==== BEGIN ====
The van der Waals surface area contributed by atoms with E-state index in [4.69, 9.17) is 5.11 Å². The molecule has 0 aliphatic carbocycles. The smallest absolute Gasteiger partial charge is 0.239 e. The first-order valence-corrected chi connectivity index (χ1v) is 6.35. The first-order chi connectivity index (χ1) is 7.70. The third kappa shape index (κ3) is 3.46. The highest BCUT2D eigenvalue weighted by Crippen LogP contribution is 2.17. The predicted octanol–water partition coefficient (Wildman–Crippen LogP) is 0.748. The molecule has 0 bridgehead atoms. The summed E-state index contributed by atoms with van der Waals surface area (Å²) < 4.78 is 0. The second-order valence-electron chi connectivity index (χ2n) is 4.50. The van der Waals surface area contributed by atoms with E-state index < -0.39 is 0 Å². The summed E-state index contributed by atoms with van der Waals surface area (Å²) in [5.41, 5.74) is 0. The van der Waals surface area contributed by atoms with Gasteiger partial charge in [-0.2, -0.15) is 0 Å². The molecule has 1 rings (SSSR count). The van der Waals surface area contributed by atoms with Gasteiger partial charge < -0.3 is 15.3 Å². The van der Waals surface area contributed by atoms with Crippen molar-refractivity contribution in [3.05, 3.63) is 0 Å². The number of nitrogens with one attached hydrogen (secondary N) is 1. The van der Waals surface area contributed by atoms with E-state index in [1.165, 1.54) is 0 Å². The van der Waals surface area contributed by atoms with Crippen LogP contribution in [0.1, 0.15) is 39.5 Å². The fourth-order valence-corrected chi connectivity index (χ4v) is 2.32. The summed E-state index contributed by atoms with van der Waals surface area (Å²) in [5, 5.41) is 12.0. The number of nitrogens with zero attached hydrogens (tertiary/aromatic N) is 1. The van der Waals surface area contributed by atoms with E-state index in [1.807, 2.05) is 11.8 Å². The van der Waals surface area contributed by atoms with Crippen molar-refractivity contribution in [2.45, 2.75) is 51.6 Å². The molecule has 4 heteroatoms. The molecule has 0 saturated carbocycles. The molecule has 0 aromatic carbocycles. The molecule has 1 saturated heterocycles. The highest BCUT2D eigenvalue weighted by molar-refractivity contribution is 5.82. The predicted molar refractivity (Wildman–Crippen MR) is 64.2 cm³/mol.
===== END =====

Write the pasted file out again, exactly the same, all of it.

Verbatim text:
The van der Waals surface area contributed by atoms with E-state index in [4.69, 9.17) is 5.11 Å². The molecule has 0 aliphatic carbocycles. The smallest absolute Gasteiger partial charge is 0.239 e. The first-order valence-corrected chi connectivity index (χ1v) is 6.35. The first-order chi connectivity index (χ1) is 7.70. The third kappa shape index (κ3) is 3.46. The highest BCUT2D eigenvalue weighted by Crippen LogP contribution is 2.17. The predicted octanol–water partition coefficient (Wildman–Crippen LogP) is 0.748. The molecule has 0 bridgehead atoms. The summed E-state index contributed by atoms with van der Waals surface area (Å²) < 4.78 is 0. The second-order valence-electron chi connectivity index (χ2n) is 4.50. The van der Waals surface area contributed by atoms with E-state index < -0.39 is 0 Å². The summed E-state index contributed by atoms with van der Waals surface area (Å²) in [5.41, 5.74) is 0. The van der Waals surface area contributed by atoms with Gasteiger partial charge in [-0.2, -0.15) is 0 Å². The molecule has 1 rings (SSSR count). The van der Waals surface area contributed by atoms with Gasteiger partial charge < -0.3 is 15.3 Å². The van der Waals surface area contributed by atoms with Crippen molar-refractivity contribution in [3.05, 3.63) is 0 Å². The number of nitrogens with one attached hydrogen (secondary N) is 1. The van der Waals surface area contributed by atoms with E-state index in [1.165, 1.54) is 0 Å². The van der Waals surface area contributed by atoms with Crippen LogP contribution in [0.1, 0.15) is 39.5 Å². The fourth-order valence-corrected chi connectivity index (χ4v) is 2.32. The summed E-state index contributed by atoms with van der Waals surface area (Å²) in [5, 5.41) is 12.0. The number of nitrogens with zero attached hydrogens (tertiary/aromatic N) is 1. The van der Waals surface area contributed by atoms with E-state index in [1.807, 2.05) is 11.8 Å². The van der Waals surface area contributed by atoms with Crippen molar-refractivity contribution in [2.45, 2.75) is 51.6 Å². The molecule has 4 heteroatoms. The molecule has 0 saturated carbocycles. The molecule has 0 aromatic carbocycles. The molecule has 1 saturated heterocycles. The highest BCUT2D eigenvalue weighted by molar-refractivity contribution is 5.82. The predicted molar refractivity (Wildman–Crippen MR) is 64.2 cm³/mol.